river and then turned down narrow tributaries till we came out in to a large lake that motorboats are not allowed onto, so it was a lovely spot to paddle around till we stopped for a spot of piranha fishing once more. At this spot we all managed to bag a piranha even me (Scott) and couldn’t resist picking it up, although I refrained from giving it a Rex Hunt kiss.

From here we took a long meandering paddle back to the point where we had first started and along the way spotted a three toed sloth high up in a tree. These are a difficult animal to spot and I am sure we would have had little chance of seeing one in the motorised boat. We could have got a lift back on the motorboat but we were enjoying how paddle so much that we stuck with it and paddled all the way back to the lodge and arrived back at 1.30 for lunch.

We had a short break in the afternoon and were going to head out again for a swim, watch the sunset and then caiman spotting with our guide Jairo but we had a

Laguna Grande
change of plans at the last minute. A new group had arrived and Jairo had to look after them and so we were handed over to the other guide and his small group. To protect this guy’s identity I will call him Juan and I am unsure how to put it nicely on what we all thought of Juan, other than to call him a wanker, which is probably the best way I can put it. With time the guy had potential to be a good guide but I doubt he would live that long. By the end of the night we were drawing straws on who would hold his head under water, preferably smeared in blood near the piranhas. The night started with us leaving at 4 and heading once more downstream with Juan pointing out the various birds that he spotted and us seeing a lot more that he missed. Instead of us swimming we went piranha fishing once more as his small group hadn’t done that yet. This was our third go at it so we were less than enthusiastic but Juan tried to over compensate for it by yahooing and carrying on like a complete idiot.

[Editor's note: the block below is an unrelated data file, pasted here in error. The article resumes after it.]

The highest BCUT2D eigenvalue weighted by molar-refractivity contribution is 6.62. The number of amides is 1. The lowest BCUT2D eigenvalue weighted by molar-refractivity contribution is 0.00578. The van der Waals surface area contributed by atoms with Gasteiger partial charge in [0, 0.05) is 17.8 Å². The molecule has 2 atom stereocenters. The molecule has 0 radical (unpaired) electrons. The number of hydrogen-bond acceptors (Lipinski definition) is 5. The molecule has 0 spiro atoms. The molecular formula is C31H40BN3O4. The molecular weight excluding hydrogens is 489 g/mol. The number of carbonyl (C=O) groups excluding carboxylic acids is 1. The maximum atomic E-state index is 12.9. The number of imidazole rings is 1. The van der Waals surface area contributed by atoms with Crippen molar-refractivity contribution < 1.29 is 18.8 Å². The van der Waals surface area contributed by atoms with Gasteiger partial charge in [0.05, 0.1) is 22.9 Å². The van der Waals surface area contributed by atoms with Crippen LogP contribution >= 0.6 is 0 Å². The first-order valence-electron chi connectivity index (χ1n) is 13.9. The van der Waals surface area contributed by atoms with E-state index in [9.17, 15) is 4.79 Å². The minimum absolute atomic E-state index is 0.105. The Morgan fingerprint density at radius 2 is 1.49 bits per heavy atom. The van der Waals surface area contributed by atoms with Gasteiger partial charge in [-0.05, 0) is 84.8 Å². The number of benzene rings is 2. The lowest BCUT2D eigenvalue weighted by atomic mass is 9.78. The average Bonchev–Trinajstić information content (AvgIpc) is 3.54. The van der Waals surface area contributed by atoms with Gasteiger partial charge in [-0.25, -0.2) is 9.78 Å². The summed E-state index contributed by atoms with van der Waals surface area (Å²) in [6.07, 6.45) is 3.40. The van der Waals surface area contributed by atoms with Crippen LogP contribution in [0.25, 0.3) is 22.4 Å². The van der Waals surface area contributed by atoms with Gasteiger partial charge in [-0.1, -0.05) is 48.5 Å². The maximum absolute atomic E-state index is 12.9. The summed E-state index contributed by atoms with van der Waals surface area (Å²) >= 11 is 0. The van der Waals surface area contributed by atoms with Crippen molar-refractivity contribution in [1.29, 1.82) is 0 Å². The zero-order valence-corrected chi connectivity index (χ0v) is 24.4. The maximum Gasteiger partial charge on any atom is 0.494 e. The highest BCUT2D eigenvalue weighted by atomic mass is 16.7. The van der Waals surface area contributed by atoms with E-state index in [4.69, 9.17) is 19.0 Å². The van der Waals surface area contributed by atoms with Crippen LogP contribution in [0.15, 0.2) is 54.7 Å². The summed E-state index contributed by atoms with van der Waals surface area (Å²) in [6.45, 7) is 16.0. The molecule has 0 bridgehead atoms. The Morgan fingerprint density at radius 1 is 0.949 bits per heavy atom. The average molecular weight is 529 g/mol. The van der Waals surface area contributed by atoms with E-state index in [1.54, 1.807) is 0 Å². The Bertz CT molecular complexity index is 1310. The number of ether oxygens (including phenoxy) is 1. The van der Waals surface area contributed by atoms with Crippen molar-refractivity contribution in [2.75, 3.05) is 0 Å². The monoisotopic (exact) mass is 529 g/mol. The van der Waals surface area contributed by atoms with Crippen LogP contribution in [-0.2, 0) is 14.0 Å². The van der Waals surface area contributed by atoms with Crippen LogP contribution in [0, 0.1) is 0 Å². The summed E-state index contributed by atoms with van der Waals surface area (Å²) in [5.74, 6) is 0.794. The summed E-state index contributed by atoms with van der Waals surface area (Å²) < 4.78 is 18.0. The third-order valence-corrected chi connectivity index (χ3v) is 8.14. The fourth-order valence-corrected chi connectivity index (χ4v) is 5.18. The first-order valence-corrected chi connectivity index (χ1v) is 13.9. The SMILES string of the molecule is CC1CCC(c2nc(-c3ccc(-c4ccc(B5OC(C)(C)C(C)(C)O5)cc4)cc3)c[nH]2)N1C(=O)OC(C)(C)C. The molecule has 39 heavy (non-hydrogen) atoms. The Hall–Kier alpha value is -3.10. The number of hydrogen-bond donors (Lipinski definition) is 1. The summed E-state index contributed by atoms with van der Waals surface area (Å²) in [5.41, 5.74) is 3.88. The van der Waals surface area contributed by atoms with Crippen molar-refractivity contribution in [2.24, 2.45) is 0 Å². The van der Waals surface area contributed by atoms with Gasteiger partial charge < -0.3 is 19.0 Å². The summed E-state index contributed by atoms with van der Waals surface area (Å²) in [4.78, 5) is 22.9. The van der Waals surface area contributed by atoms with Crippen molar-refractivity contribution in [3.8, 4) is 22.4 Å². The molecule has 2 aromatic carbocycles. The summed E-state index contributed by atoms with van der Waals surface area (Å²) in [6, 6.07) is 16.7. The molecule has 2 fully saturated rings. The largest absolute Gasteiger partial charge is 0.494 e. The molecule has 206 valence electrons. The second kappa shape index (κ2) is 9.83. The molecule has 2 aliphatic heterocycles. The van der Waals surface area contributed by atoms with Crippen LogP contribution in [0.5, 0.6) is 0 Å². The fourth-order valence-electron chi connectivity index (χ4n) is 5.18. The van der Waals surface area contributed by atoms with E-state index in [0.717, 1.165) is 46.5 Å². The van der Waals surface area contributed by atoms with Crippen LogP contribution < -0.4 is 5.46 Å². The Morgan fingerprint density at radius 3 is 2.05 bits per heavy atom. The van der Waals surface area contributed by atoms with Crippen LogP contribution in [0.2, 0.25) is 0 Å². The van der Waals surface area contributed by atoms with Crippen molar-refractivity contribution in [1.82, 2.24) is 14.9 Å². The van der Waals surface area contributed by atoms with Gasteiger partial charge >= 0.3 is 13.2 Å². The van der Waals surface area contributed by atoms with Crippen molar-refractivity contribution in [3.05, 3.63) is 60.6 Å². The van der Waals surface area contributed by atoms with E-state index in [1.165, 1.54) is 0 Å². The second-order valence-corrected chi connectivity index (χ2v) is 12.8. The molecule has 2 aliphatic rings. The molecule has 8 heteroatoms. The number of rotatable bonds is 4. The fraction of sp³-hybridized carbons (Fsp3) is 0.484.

Scott with his catch
He had this annoying habit of finishing every sentence with a woooooo, like “lets go fishing woooo”, “here comes the rain wooooooo”. I just wanted to punch him in the face and go “did that hurt woooooo”. He started our fishing exercise by stating that the only way you can catch piranhas is by standing rather than sitting. Collectively by this stage we had caught 7 piranhas sitting we found this information rather useful. He quickly endeared himself further by catching a piranha and flinging it onto our seat between me and Shelley. Admittedly it was tiny but they do have razor sharp teeth and we weren’t keen to be bitten. Thankfully from our reaction he knew not to try that stunt again but he continued to grate on us like finger nails down a chalk board.

Juan and Claire caught a few fish, which were mostly small, but the new group had no luck and then the rain came that added to every ones joyful mood. At this point everyone but our fearless leader gave up on the fishing and he decided we should move onto look for Dolphins. None were seen and the rain became torrential. The

ponchos they gave us were less than waterproof and in fact wearing a canvas sack would have given us better protection. I cannot explain how miserable you can feel sitting in the middle of a lake at sunset in rain, but we were happy to continue with the night if the new group wanted to continue. Next on the agenda was waiting an hour for full sunset to seek out snakes, this was something we had already done and we kept insisting the decision to wait rested with the new group who hadn’t yet done it. They thankfully for us were over the night and wanted to get back and so we headed home. To give Juan his due he did try and spot snakes on the way back and once back at the camp discovered a small snake near the camp and took it around for everyone to see, like I said he did have potential woooooo!

Over dinner we got to meet the new group and they seemed like a great bunch of people. Before turning in for the night we discovered a couple of new tenants in our room, a small tarantula and a huge cricket,

An Anhinga - snake neck bird Drying out
thankfully both seemed well behaved and didn’t seem interested in sharing our bed.

Day 234 Friday 1st June